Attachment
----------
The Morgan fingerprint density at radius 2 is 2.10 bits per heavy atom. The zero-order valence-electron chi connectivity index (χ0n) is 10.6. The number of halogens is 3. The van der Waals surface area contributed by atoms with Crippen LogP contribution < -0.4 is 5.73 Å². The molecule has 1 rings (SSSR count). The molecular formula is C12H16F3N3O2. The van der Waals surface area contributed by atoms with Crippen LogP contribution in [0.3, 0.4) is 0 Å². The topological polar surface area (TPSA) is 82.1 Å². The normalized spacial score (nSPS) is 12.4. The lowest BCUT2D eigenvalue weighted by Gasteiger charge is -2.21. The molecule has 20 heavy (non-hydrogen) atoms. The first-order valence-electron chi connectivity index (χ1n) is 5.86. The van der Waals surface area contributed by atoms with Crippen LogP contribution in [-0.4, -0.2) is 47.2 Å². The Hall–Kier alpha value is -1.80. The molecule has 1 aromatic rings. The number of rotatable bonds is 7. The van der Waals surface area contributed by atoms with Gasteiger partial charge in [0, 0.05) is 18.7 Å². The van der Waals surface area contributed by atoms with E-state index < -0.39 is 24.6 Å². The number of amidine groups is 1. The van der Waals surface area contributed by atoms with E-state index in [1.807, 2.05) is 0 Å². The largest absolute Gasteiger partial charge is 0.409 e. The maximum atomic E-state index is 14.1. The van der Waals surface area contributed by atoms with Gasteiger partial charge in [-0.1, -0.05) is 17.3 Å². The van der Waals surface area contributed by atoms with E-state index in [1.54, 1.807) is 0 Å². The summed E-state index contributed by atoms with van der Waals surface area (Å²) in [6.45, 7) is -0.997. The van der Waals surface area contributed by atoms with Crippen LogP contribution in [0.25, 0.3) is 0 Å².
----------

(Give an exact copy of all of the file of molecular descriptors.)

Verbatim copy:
The Morgan fingerprint density at radius 2 is 2.10 bits per heavy atom. The zero-order valence-electron chi connectivity index (χ0n) is 10.6. The number of halogens is 3. The van der Waals surface area contributed by atoms with Crippen LogP contribution < -0.4 is 5.73 Å². The molecule has 1 rings (SSSR count). The molecular formula is C12H16F3N3O2. The van der Waals surface area contributed by atoms with Crippen LogP contribution in [0.3, 0.4) is 0 Å². The topological polar surface area (TPSA) is 82.1 Å². The normalized spacial score (nSPS) is 12.4. The lowest BCUT2D eigenvalue weighted by Gasteiger charge is -2.21. The molecule has 20 heavy (non-hydrogen) atoms. The first-order valence-electron chi connectivity index (χ1n) is 5.86. The van der Waals surface area contributed by atoms with Crippen LogP contribution in [-0.4, -0.2) is 47.2 Å². The Hall–Kier alpha value is -1.80. The molecule has 1 aromatic rings. The number of rotatable bonds is 7. The van der Waals surface area contributed by atoms with Gasteiger partial charge in [0, 0.05) is 18.7 Å². The van der Waals surface area contributed by atoms with E-state index < -0.39 is 24.6 Å². The number of amidine groups is 1. The van der Waals surface area contributed by atoms with E-state index in [1.807, 2.05) is 0 Å². The largest absolute Gasteiger partial charge is 0.409 e. The maximum atomic E-state index is 14.1. The van der Waals surface area contributed by atoms with Gasteiger partial charge in [-0.1, -0.05) is 17.3 Å². The van der Waals surface area contributed by atoms with E-state index in [1.54, 1.807) is 0 Å². The summed E-state index contributed by atoms with van der Waals surface area (Å²) in [6.45, 7) is -0.997. The van der Waals surface area contributed by atoms with Crippen LogP contribution in [0.25, 0.3) is 0 Å².